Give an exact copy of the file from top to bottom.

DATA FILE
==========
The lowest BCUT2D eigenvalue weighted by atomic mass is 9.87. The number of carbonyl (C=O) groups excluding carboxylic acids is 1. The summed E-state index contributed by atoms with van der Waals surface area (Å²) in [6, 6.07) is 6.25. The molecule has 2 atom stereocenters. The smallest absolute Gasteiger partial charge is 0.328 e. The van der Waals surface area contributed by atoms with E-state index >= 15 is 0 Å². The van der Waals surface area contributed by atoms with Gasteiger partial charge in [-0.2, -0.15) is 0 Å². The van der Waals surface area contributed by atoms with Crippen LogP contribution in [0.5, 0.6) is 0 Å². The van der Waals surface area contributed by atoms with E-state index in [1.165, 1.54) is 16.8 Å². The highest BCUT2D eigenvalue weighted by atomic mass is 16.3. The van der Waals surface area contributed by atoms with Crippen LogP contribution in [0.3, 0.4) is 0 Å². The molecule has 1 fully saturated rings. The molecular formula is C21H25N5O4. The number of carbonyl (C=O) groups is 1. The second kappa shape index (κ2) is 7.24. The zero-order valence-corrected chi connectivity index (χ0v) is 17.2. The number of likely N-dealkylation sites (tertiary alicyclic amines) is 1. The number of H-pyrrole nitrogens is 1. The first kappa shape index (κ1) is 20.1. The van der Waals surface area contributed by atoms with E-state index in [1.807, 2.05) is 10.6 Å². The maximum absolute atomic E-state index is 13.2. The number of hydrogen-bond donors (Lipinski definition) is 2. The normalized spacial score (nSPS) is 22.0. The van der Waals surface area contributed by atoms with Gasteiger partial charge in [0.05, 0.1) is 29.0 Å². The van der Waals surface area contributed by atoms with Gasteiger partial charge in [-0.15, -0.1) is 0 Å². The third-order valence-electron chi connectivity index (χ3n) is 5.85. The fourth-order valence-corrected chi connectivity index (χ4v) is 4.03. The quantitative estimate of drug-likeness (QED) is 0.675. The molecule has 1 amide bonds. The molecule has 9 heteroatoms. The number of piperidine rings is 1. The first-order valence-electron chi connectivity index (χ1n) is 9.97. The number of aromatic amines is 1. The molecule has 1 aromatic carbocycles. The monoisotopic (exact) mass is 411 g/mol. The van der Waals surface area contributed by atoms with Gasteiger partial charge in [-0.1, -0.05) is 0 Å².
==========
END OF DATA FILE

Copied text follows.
The lowest BCUT2D eigenvalue weighted by atomic mass is 9.87. The number of carbonyl (C=O) groups excluding carboxylic acids is 1. The summed E-state index contributed by atoms with van der Waals surface area (Å²) in [6, 6.07) is 6.25. The molecule has 2 atom stereocenters. The smallest absolute Gasteiger partial charge is 0.328 e. The van der Waals surface area contributed by atoms with E-state index >= 15 is 0 Å². The van der Waals surface area contributed by atoms with Gasteiger partial charge in [-0.2, -0.15) is 0 Å². The van der Waals surface area contributed by atoms with Crippen LogP contribution in [0.5, 0.6) is 0 Å². The van der Waals surface area contributed by atoms with E-state index in [1.165, 1.54) is 16.8 Å². The highest BCUT2D eigenvalue weighted by atomic mass is 16.3. The van der Waals surface area contributed by atoms with Crippen LogP contribution in [0.3, 0.4) is 0 Å². The molecule has 1 fully saturated rings. The molecular formula is C21H25N5O4. The number of carbonyl (C=O) groups is 1. The second kappa shape index (κ2) is 7.24. The zero-order valence-corrected chi connectivity index (χ0v) is 17.2. The number of likely N-dealkylation sites (tertiary alicyclic amines) is 1. The number of H-pyrrole nitrogens is 1. The first kappa shape index (κ1) is 20.1. The van der Waals surface area contributed by atoms with E-state index in [1.807, 2.05) is 10.6 Å². The maximum absolute atomic E-state index is 13.2. The number of hydrogen-bond donors (Lipinski definition) is 2. The normalized spacial score (nSPS) is 22.0. The van der Waals surface area contributed by atoms with Gasteiger partial charge in [0.05, 0.1) is 29.0 Å². The van der Waals surface area contributed by atoms with Gasteiger partial charge in [-0.15, -0.1) is 0 Å². The third-order valence-electron chi connectivity index (χ3n) is 5.85. The fourth-order valence-corrected chi connectivity index (χ4v) is 4.03. The quantitative estimate of drug-likeness (QED) is 0.675. The molecule has 1 amide bonds. The molecule has 9 heteroatoms. The number of piperidine rings is 1. The first-order valence-electron chi connectivity index (χ1n) is 9.97. The number of aromatic amines is 1. The molecule has 1 aromatic carbocycles. The monoisotopic (exact) mass is 411 g/mol. The van der Waals surface area contributed by atoms with Gasteiger partial charge in [-0.1, -0.05) is 0 Å².